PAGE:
District’s nutrition efforts earn recognition from Farm to School

District’s nutrition efforts earn recognition from Farm to School

The contingent from Lenoir County Public Schools accepts an Farm to School of NC Award during the Farm to School Summit 2019 in Raleigh recently. Submitted photo.

Lenoir County Public Schools has won recognition for its efforts to promote good nutrition and fresh food awareness among its students, honored recently as a recipient of the 2019 inaugural Farm to School of NC Award.

The award, given this year to only 11 school districts in the state, recognizes the work of school nutrition, health professionals, educators and community partners to lead farm to school in North Carolina in providing agriculture, food and nutrition education, hands-on gardening and cooking, as well as purchasing and serving local food.

LCPS won a bronze award, meeting standards in at least five award criteria. Danelle Smith, the district’s child nutrition direction, and Amy Jones, director of high school education and Career and Technical Education (CTE), completed an extensive application that highlighted use of locally sourced food and nutrition-related education efforts.

“The Farm to School Award is very special in that it shows the collaboration between two departments – CTE and Child Nutrition,” Smith said. “Together we meet the needs of our students every day. The collaboration is a combination of offering fresh fruits and vegetables on the menus while also having curriculum that teaches the process of growing those fruits and vegetables. Nutrition education is being presented with both departments and there is a clear collaboration that will continue into the future.”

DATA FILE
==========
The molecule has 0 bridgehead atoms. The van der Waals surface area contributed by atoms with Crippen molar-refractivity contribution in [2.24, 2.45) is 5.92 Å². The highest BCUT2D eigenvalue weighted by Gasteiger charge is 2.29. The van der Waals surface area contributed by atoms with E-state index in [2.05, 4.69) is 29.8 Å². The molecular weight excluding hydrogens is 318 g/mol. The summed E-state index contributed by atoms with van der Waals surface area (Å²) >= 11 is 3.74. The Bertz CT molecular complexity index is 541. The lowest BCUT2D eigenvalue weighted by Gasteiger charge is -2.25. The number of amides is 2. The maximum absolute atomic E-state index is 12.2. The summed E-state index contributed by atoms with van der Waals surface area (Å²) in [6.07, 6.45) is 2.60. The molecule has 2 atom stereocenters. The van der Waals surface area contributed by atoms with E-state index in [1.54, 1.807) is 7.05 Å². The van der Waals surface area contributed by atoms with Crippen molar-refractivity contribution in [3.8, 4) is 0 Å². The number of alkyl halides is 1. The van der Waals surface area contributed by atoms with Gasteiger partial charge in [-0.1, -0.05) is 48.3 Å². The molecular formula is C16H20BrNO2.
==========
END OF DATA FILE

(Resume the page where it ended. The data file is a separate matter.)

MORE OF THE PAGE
LCPS’s applications listed a range of fresh food awareness efforts.

Students at all 17 schools are served local food, cafeteria menus have expanded to include salads and other fresh produce, the district’s CTE program includes nutrition and cooking classes, students at six elementary schools receive twice-weekly fruit and fresh vegetable snacks, agricultural education and FFA chapters flourish in high schools and middle schools, gardening programs are active at the elementary, middle and high school levels and schools often partner with businesses, Lenoir Community College and farms for culinary arts, gardening and farming activities.

“I am proud to work with the dedicated Child Nutrition staff at Lenoir County Public Schools,” Jones said. “The department’s focus on the variety of food offerings in the cafeteria including fresh fruits and vegetables pairs seamlessly with Career and Technical Education agricultural and marketing programs. The child nutrition department ensures that all children have access to fresh, healthy food and the CTE department ensures that children know how the food is grown and produced.”

The award was presented Sept. 20 during the Farm to School Summit 2019 in Raleigh. Accepting for LCPS in addition to Smith and Jones were Superintendent Brent Williams, Assistant Superintendent Nicholas Harvey II, Moss Hill Elementary cafeteria manager Cheryl Hinson and Pink Hill Elementary cafeteria manager Nivea Mosley.

“We were excited to receive a bronze designation,” Jones said, “but next year we are going for the gold.”




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